Fox News’ Andrew Napolitano Loses Airtime But No Clout Since Turning on Trump

“He is a completely beloved figure in the building,” says one network insider

andrew napolitano
Fox Business

President Trump is known to turn to Fox News for a sympathetic ear from the networks hosts and pundits — who usually oblige him. In recent months, however, one of his longtime favorites — Andrew Napolitano, a former New Jersey Superior Court judge — has flipped the script, haranguing the president regularly over what he calls “immoral” and “condemnable” conduct detailed in the Mueller Report.

Napolitano’s airtime has slipped in recent months — he had 123 appearances on Fox News and Fox Business for the last eight weeks, an 18 percent drop from the same period last year (when he appeared 150 times), according to figures obtained by TheWrap. But his resistance pivot has also coincided with an expanding portfolio at Fox News and the streaming service, Fox Nation, that launched last November.

And multiple individuals at Fox News say that Napolitano, far from becoming an outcast on the Trump-friendly channel, has never been more firmly entrenched. “He is a completely beloved figure in the building. He is a mentor for young people. He has forged tremendously close relationships with people,” one network insider told TheWrap. “Judge Napolitano will be around a lot longer than Donald Trump will be.”

A second network insider added, “Judge Nap is extremely solid at Fox News.”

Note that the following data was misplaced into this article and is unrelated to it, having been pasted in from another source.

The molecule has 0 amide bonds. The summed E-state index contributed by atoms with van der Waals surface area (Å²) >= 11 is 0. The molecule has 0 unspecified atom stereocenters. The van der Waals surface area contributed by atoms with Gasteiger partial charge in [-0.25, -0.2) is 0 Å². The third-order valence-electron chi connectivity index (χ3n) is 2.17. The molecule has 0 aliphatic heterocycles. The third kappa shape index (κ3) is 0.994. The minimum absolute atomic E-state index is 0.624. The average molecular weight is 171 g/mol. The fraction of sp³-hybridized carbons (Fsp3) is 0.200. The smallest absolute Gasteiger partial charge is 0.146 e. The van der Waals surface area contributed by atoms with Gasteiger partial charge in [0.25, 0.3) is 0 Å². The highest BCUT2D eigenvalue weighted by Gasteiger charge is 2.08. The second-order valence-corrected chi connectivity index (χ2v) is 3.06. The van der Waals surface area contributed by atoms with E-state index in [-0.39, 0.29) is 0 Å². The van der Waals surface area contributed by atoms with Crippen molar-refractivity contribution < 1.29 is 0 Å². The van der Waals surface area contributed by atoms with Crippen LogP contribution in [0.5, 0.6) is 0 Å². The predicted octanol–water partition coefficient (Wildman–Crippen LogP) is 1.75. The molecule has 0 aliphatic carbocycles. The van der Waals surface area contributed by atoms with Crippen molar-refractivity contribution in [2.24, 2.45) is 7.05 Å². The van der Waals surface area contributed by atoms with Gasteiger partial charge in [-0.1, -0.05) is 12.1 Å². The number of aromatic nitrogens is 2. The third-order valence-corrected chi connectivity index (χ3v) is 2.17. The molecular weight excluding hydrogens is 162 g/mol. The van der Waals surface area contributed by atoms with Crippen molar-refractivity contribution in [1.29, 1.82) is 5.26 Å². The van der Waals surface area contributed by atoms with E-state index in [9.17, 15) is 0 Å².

Though one Napolitano friend said that just 18 months ago he was irritated that his bosses did not give him his own show — something the judge denied through a spokesperson — the landscape since has changed in the last year. (Both Napolitano and a Fox News rep otherwise declined to comment for this story; the network also did not dispute the figures about his on-air appearances.)

While Napolitano still doesn’t have a regular gig on Fox’s two cable news networks, he has hosted “Liberty File” on Fox Nation four days a week since the streamer launched last November. And he continues to deliver opinion sermons on a digital show, “Judge Napolitano’s Chambers.”

But those once little-noticed monologues have taken on new buzz with Napolitano’s tough anti-Trump rhetoric. After the Mueller report was dropped last month, Napolitano said the special counsel’s revelations “might be enough to prosecute” Trump for obstruction of justice. Though Attorney General William Barr decided against indictment, Napolitano followed up days later by calling Trump’s behavior “immoral,” “criminal,” “defenseless” and “condemnable.”